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  1. #11
    Shokinen's Avatar
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    If you are going to use a filter go with brands like Hoya, Tiffen or B+W (I found Hoya very good for the price). Like Scottm mentioned, your goal is to protect your lens, not reduce the quality of your pictures.
    Life is simple: do it, then live the consequenses.
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  2. #12
    Doug Sundseth's Avatar
    Doug Sundseth is offline Not quite older than dirt
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    On UV filters:

    Follow Up To My Post On Using A UV Filter To “Protect” Your Lens Photofocus

    Particularly note that replacing the front element of even an expensive lens like the Nikon 70-200 is in the 120-150USD range. Looking at B&H, a decent quality 77mm UV filter will cost in the range of 70-130USD.

    Filters break far more easily than front elements and filter shards increase the chance that a fall will damage the front element.

    If you're going to add a UV filter to protect your lens, I'd also recommend that you strap a Picasso to the front of your Porsche to protect the bumper from scratches.

  3. #13
    bigben6 is offline Still learnin'
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    Quote Originally Posted by Doug Sundseth View Post
    On UV filters:

    Follow Up To My Post On Using A UV Filter To “Protect” Your Lens Photofocus

    Particularly note that replacing the front element of even an expensive lens like the Nikon 70-200 is in the 120-150USD range. Looking at B&H, a decent quality 77mm UV filter will cost in the range of 70-130USD.

    Filters break far more easily than front elements and filter shards increase the chance that a fall will damage the front element.

    If you're going to add a UV filter to protect your lens, I'd also recommend that you strap a Picasso to the front of your Porsche to protect the bumper from scratches.
    So here is where i am at and I would LOVE some form or proof... I keep a UV on 24/7 for protection as much as not having to deal with a lens cap, call me lazy just being honest here...

    Someone SHOW me the same shot with and without a cheap UV filter and SHOW me what I am loosing in IQ with my UV, cause TBH, I cannot see it when i do this myself... I just can't. I want to make an educated choice with my gear, i wanna protect my gear, but i feel like there are two side and NEITHER has ever shown me compelling HARD OBJECTIVE EVIDENCE either way that they are right or the other is wrong....
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  4. #14
    Shokinen's Avatar
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    To me it's all about going out with peace of mind. I tried on several occasion to go out without leaving my filters at home on, and for some reason, all I keep thinking is: "Carefull with this", "Carefull what that"... Even with the hood on. It's to the point that I'm not enjoying the session.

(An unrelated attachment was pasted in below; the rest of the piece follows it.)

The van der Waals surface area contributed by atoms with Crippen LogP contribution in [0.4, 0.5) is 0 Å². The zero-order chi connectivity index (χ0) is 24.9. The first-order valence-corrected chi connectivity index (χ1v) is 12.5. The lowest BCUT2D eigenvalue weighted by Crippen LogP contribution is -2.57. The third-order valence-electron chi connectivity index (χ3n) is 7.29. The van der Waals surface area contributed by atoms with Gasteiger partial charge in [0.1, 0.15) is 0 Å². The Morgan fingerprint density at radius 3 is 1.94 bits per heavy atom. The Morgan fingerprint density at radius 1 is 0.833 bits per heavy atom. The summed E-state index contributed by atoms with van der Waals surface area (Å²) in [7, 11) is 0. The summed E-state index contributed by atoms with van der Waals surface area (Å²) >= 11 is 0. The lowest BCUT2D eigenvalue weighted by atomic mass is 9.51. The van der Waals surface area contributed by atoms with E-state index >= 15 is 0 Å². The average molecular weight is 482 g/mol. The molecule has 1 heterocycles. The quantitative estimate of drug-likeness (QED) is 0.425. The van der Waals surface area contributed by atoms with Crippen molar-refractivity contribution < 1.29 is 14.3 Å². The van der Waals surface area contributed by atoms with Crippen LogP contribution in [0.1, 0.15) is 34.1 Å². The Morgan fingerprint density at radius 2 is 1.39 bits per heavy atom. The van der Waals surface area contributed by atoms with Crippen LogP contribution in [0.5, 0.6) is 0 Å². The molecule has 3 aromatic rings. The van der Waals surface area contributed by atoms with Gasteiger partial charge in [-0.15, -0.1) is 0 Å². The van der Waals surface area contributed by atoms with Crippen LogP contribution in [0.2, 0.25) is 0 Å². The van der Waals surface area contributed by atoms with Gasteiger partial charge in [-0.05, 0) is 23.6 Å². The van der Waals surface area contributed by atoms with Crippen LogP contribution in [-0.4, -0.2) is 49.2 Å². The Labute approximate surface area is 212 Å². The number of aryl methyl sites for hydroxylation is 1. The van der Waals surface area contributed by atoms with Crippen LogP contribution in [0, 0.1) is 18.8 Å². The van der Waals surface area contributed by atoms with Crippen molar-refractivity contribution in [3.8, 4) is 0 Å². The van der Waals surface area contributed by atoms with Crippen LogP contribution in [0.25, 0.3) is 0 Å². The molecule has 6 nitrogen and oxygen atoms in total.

I think a filter is a personnal thing. There is arguments for both side of the story and quite frankly, I too have never seen a real difference (except when a lightsource his hitting sideways. The filter create more flares) under normal use. But I prefer having one.

    I actually use a clear protector on my lenses instead of a UV. Camera's sensors are now protected for UVs so your kind of blocking something that will be block by the sensor anyway.

    So, if you decide to point one, like I said previously, don't go with the el cheepo. Get one from a know brand.

    My 2 cents
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  5. #15
    OsmosisStudios's Avatar
    OsmosisStudios is offline Don't Panic
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    Quote Originally Posted by bigben6 View Post

    Someone SHOW me the same shot with and without a cheap UV filter and SHOW me what I am loosing in IQ with my UV, cause TBH, I cannot see it when i do this myself... I just can't. I want to make an educated choice with my gear, i wanna protect my gear, but i feel like there are two side and NEITHER has ever shown me compelling HARD OBJECTIVE EVIDENCE either way that they are right or the other is wrong....
    The point isnt necessarily that a filter will degrade image quality (thought cheap, uncoated filters do tend to flare in bright direct light more), its that you dont NEED the protection and are wasting money.

    As I said though, cheap uncoated filters WILL hurt image quality, specifically when you have light directly hitting the lens. Lenstip did a great comprehensive test: UV filters test - Introduction - Lenstip.com

    As you can see, the higher-priced Hoya filters do pretty good and compared well to the B+W, winning out by virtue of a lower price: UV filters test - Hoya 72 mm HMC UV-0 - Lenstip.com. The filter is still blooming a bit in places, notably brighter flare on the bottom image set.

    However, the cheap Tiffen they tested was.... uninspiring. UV filters test - Tiffen 72mm UV - Lenstip.com

    Clearly the filter is doing SOMETHING, and you'll note that while the good filter is considerably better, it's still not as good as without. It also comes down to cost: Who wants to buy a $75 filter to put on a $100 lens if all it's going to do is (albeit marginally) affect image quality AND cost you more. Oh, and if you drop the lens or otherwise break it, you're out another $75, and possibly more if shards get into the lens or onto the front element.
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  6. #16
    bigben6 is offline Still learnin'